We listened in fascinated silence, and then, as if by one common impulse, we moved forward. Only as we came close to the buildings, did it become apparent to us that the people who had lived here must have been not less than twelve feet tall. Everything was on a giant scale, and I was forcibly reminded of those huge figures which I had seen deep in the hidden vaults of the Potala. (Remark: he writes much about this in other books — see for instance THE THIRD EYE. The same — and more detailed information on this is given through the direct contacts to the pleiadian ET — Semjase — and also through channellings through Lyssa Royal Holt. R.Ø.remark.)
We approached the strange vehicle of metal. It was immense. Perhaps fifty or sixty feet across, and now dulled with age. We saw a ladder extending up into a dark opening and, feeling as if we trod sacred ground, we crept up, one by one. The Lama Mingyar Dondup went first and soon disappeared into the dark hole. I was next, and as I reached the top of the ladder and stepped inside the metal hull I saw my guide bending over what looked to be a sloping table in this large metal room. He touched some-thing, and a bluish light came, and there was a faint hum. To our horrified amazement, at the far end of the room figures appeared and walked toward us and spoke to us.
Our first impulse was to turn and run, to flee this house of magic, but a voice in our brains stopped us. «Be not afraid,» it said, «for we were aware of your coming and have been so aware this last hundred years. We made provisions so that those who were intrepid enough to enter this vessel should know the past.» We were held as if hypnotised, powerless to move, powerless to obey our animal instincts and escape.
«Be seated,» said the voice, «for this will be long, and tired men do not listen well.» We sat, the seven of us in a row, facing the end of the room, and waited. For some seconds the buzzing continued. The light in the room faded, and we were in a darkness so profound that we could not see our hands before us. Some seconds later the buzzing stopped and there was a faint clack, then upon the wall appeared pictures- -pictures so utterly strange that they were almost beyond our comprehension. Pictures of a mighty city among whose ruins we now sat, a city beside the sea upon which rode many strange craft. Overhead, disc-like vehicles soared through the air, soundlessly, effortlessly. Upon the shore of golden sands giant figures strode amongst waving palm trees. We could hear the sound of happy voices of children at play as they splashed in the surf. We saw scenes in the streets, in the houses, in the public buildings. Without warning, we saw as if from some craft in the air. It reminded me so vividly of my kite flying that I almost clutched a non-existent cross-bar. Then there was a dreadful boom, and from afar a mushroom-shaped cloud soared miles to the heavens, a cloud shot with crimson and yellow, as if the very breath of the gods was afire.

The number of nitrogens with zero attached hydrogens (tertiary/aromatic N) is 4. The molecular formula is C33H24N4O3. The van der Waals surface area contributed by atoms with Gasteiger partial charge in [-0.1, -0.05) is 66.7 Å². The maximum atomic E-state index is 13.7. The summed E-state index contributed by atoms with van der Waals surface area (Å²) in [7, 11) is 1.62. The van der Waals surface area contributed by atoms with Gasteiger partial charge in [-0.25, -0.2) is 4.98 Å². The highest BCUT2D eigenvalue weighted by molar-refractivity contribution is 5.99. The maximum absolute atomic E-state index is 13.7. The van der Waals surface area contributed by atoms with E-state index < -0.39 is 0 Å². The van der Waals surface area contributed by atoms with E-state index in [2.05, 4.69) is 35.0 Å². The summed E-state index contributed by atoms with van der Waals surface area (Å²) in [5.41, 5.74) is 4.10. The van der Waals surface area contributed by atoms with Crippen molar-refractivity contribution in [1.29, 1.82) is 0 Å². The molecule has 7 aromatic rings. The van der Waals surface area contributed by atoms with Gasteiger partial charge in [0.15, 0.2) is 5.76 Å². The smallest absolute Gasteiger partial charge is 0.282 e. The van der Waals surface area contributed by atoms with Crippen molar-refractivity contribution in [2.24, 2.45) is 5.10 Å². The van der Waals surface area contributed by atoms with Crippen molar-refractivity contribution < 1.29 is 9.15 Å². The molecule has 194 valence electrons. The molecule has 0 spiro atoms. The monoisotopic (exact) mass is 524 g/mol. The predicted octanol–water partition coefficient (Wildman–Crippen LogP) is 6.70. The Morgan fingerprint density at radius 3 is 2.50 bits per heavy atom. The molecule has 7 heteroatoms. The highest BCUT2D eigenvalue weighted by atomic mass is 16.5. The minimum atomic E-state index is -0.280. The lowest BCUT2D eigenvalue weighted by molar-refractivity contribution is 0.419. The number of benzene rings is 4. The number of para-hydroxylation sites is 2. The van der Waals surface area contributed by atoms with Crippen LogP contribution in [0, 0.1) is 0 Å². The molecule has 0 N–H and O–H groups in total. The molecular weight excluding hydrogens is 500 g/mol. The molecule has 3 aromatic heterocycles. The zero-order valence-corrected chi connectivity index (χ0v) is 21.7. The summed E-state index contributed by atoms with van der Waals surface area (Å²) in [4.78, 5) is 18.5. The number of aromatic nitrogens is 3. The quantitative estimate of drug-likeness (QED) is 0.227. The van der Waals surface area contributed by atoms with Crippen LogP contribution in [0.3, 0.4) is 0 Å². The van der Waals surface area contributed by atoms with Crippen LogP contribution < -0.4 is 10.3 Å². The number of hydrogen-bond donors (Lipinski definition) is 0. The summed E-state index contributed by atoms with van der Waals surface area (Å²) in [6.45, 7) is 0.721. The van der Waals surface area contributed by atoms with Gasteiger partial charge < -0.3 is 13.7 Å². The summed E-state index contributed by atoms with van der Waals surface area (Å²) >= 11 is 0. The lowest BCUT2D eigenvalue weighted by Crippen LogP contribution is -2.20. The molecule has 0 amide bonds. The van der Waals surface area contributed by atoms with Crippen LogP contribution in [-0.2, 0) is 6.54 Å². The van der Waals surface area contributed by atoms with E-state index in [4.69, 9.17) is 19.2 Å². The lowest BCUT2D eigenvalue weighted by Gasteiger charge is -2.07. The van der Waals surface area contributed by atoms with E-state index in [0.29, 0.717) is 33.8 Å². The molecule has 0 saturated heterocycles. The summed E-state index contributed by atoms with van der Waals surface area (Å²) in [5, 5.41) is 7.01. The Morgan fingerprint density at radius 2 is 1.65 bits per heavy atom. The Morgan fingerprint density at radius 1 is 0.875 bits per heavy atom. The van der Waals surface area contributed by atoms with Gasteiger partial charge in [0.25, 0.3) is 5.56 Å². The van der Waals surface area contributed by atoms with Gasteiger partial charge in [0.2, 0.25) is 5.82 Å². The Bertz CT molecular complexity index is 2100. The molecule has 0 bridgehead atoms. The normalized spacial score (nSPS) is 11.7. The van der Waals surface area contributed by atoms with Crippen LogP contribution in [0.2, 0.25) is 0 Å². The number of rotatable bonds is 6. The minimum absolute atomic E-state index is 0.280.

From our vantage point we saw buildings topple (velte), and people fleeing for their lives. Then, from out of the distance roared a huge wave of the sea, perhaps fifty feet, perhaps a hundred feet high. It struck the land and engulfed the houses -the once stately metropolis. The earth shook, the picture swirled, and faded, and grew again. We had an impression of falling, spinning, and all was blackness. For what seemed to be a long time we sat wonderingly in the darkness. A picture came on the wall again, but this time a different picture. We saw the clearing, and in it were strange craft, such as that in which we now sat.
Men seemed to be doing maintenance work, servicing. Craft were continually arriving and departing. There seemed to be many different types of people, ranging from those about fifteen feet tall to some about five feet tall. The picture changed, and we saw views outside the earth, and a view of the dark side of the moon. The voice of the screen gave us an explanation throughout the picture. We learned that there was an Association — a White Brotherhood, composed of incarnate and discarnate entities. Those who were incarnate came from many different planets, and they had as their one aim the safeguarding of life. Man, we were told, was certainly not the highest form of evolution, and these people, these guardians, worked for creatures of all kinds, not merely for man.
We were told Tibet was to be invaded, and that the invaders, Communists, would be as a disease on the body of the earth. Communism, we were told, would be eradicated and in the age to follow — creatures of all kinds would commune together as in the days of long ago.
Tibet was to be invaded. But even Tibet would play her part with telepathic lamas who could so easily contact space ships.